More than ever before, it is imperative that you have a handle on your business’ assets, its liabilities and how the coming months of its operations will affect the net position of the business. It’s an obvious priority to know where you are heading, but it is often dismissed because of a sheer lack of time to be proactive with the data available to your business.
Getting and Staying Ahead of the Circumstances
If you don’t know what you are up against, how can you expect yourself to make the best possible decisions for your business? Don’t wait for a potential investor or lender to ask you for what you should already have at your disposal…
Building a forecast for your business involves a good understanding of the conditions that it expects to face in the coming months while considering its expected reaction to that set of assumptions.
More specifically, cashflow forecasts are crucial to ensure that your business is solvent. As a business owner, you need to understand the cash cycles and how they may change during a given year.
You can also extend this exercise to create projections of how the business may react to specific variables prone to change in the coming months. This will allow you to pivot your business and head in the right direction.
Building Your Business Cashflow Projection
Here are some key starting points for building your business’ cashflow forecast/projections:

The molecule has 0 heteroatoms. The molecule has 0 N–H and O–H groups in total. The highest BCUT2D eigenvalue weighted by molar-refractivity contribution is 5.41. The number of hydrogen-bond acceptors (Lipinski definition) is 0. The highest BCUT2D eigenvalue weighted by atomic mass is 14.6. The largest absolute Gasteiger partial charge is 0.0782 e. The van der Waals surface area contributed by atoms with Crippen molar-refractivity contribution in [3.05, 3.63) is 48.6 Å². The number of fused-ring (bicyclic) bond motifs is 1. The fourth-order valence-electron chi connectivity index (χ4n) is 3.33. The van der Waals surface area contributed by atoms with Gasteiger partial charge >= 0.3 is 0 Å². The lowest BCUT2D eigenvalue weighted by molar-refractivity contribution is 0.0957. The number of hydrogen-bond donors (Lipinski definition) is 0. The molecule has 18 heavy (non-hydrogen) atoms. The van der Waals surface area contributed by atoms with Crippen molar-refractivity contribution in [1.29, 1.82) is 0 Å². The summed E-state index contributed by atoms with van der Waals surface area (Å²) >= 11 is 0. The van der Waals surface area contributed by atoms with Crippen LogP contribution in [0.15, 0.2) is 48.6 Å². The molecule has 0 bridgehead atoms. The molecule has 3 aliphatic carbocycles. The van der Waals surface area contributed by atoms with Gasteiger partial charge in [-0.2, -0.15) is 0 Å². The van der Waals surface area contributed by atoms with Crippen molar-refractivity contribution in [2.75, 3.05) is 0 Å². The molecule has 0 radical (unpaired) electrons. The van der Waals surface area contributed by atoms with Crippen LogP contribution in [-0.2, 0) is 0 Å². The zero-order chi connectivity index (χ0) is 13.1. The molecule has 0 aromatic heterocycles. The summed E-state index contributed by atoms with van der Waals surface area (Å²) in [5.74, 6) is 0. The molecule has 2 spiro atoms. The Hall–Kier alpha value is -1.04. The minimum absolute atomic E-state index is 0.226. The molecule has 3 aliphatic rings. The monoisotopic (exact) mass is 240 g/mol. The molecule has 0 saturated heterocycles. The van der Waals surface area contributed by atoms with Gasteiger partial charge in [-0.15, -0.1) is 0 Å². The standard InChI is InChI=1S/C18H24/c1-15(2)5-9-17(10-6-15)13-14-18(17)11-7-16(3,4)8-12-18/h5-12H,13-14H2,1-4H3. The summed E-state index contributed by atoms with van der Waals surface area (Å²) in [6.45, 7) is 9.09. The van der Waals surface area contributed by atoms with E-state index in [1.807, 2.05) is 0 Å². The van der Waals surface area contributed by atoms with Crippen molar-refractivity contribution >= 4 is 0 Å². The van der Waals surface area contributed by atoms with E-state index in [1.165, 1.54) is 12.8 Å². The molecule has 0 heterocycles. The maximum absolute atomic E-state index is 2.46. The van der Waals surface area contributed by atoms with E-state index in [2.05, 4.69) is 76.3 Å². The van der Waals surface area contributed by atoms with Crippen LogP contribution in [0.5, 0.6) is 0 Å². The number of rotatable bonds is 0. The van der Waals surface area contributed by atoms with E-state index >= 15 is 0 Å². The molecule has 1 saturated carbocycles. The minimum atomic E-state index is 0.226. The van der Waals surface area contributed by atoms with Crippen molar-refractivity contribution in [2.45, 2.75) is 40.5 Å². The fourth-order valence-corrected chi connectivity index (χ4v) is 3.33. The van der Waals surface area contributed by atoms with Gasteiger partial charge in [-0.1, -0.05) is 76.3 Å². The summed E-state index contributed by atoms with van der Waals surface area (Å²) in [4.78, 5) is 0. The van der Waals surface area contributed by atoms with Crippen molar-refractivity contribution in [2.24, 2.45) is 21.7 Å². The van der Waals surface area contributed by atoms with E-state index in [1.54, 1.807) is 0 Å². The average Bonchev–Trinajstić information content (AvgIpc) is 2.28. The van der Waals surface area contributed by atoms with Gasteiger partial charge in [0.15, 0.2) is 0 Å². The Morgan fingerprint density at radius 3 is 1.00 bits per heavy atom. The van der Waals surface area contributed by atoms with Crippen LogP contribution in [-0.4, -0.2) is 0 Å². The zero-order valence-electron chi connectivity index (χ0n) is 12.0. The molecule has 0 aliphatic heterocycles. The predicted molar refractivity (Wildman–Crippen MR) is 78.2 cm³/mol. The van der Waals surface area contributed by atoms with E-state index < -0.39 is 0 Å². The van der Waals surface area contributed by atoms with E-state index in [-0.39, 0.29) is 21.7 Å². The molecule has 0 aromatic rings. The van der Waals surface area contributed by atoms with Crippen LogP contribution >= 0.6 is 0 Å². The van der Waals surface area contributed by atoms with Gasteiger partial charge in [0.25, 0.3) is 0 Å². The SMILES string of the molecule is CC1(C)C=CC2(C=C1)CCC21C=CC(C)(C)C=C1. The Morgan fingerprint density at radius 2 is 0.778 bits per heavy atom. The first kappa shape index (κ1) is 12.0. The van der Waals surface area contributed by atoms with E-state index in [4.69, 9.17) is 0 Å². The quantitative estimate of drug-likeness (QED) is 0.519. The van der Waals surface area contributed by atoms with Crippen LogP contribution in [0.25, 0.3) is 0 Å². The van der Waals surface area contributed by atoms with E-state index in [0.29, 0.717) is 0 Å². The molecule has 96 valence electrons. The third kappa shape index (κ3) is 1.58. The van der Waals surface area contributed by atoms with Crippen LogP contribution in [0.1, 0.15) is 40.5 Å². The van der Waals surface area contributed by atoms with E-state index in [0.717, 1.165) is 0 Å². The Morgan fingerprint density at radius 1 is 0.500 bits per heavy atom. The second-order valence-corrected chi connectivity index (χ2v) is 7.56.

- Determine your current cash position
- Identify your expected cash inflows for the next few months (i.e., you can start by building a 4-month cashflow forecast/projection or aim for a full 12-month cycle). As a basis, you can use your historical cash inflows for similar months in the previous fiscal year:
- Include any new expected business
- Exclude any lost business
- Identify your current accounts receivable and factor in how fast they usually turn over into cash:
- Plan for expected delays due to current economic conditions
- Identify any “at-risk” accounts that may not be collected, or not collected as quickly, and then adjust accordingly
- Identify your current accounts payable and factor in how fast they normally turn over, and consequently decrease your cash, as disbursements.
- Incorporate the disbursements from any scheduled debt repayments (principal and interest).
- Factor in your future commitments (that would not present themselves as liabilities, but that are expected to be incurred in the foreseeable future).
- Incorporate all other operational cash outflows, including purchases, salaries, rent, utilities, supplies, maintenance and repairs, insurance, telecommunications, marketing expenses, tax bills/instalments, and other recurring monthly expenses.
- Use your income statement as a guiding factor
Once you have outlined your cash inflows and outflows over the coming months, you will have a canvas to plan your cashflows quickly and more easily for the future.
A similar exercise can be performed for your income statement and balance sheet forecasts and projections. These involve the same type of approach, but of course do not contain the same information.
Once you have your forecast and/or projections, you can add it to your accounting software/platform to analyze your actual performance, month to month, in comparison to what you had budgeted for.
Should you require further information about forecasting and projections, or how it can help your business safely navigate through difficult times, please do not hesitate to contact us.